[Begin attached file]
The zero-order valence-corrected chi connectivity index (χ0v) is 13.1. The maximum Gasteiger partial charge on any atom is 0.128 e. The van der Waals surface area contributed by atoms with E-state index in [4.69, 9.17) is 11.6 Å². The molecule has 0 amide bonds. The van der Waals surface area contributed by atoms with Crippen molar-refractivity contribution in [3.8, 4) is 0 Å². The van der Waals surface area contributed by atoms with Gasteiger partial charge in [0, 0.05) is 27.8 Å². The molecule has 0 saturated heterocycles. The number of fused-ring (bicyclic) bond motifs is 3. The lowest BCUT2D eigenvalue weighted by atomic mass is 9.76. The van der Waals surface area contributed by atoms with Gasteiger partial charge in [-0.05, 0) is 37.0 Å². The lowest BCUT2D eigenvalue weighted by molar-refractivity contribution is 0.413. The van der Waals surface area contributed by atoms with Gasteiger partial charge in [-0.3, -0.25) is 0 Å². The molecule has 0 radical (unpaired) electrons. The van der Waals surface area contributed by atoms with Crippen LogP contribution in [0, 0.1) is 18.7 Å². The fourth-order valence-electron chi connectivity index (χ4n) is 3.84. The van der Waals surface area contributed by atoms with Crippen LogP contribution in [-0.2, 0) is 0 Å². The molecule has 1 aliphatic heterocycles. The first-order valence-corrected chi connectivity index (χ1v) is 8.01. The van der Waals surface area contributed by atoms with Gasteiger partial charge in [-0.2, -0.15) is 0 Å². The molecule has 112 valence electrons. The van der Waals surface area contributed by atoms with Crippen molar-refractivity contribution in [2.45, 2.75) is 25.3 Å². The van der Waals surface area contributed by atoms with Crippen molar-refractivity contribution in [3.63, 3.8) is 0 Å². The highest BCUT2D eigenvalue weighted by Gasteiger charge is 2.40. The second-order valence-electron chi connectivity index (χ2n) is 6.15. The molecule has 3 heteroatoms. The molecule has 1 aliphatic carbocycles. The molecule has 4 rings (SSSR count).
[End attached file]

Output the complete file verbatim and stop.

The zero-order valence-corrected chi connectivity index (χ0v) is 13.1. The maximum Gasteiger partial charge on any atom is 0.128 e. The van der Waals surface area contributed by atoms with E-state index in [4.69, 9.17) is 11.6 Å². The molecule has 0 amide bonds. The van der Waals surface area contributed by atoms with Crippen molar-refractivity contribution in [3.8, 4) is 0 Å². The van der Waals surface area contributed by atoms with Gasteiger partial charge in [0, 0.05) is 27.8 Å². The molecule has 0 saturated heterocycles. The number of fused-ring (bicyclic) bond motifs is 3. The lowest BCUT2D eigenvalue weighted by atomic mass is 9.76. The van der Waals surface area contributed by atoms with Gasteiger partial charge in [-0.05, 0) is 37.0 Å². The lowest BCUT2D eigenvalue weighted by molar-refractivity contribution is 0.413. The van der Waals surface area contributed by atoms with Gasteiger partial charge in [-0.3, -0.25) is 0 Å². The molecule has 0 radical (unpaired) electrons. The van der Waals surface area contributed by atoms with Crippen LogP contribution in [0, 0.1) is 18.7 Å². The fourth-order valence-electron chi connectivity index (χ4n) is 3.84. The van der Waals surface area contributed by atoms with Crippen LogP contribution in [-0.2, 0) is 0 Å². The molecule has 1 aliphatic heterocycles. The first-order valence-corrected chi connectivity index (χ1v) is 8.01. The van der Waals surface area contributed by atoms with Gasteiger partial charge in [-0.2, -0.15) is 0 Å². The molecule has 112 valence electrons. The van der Waals surface area contributed by atoms with Crippen molar-refractivity contribution in [2.45, 2.75) is 25.3 Å². The van der Waals surface area contributed by atoms with Crippen molar-refractivity contribution in [3.63, 3.8) is 0 Å². The highest BCUT2D eigenvalue weighted by Gasteiger charge is 2.40. The second-order valence-electron chi connectivity index (χ2n) is 6.15. The molecule has 3 heteroatoms. The molecule has 1 aliphatic carbocycles. The molecule has 4 rings (SSSR count).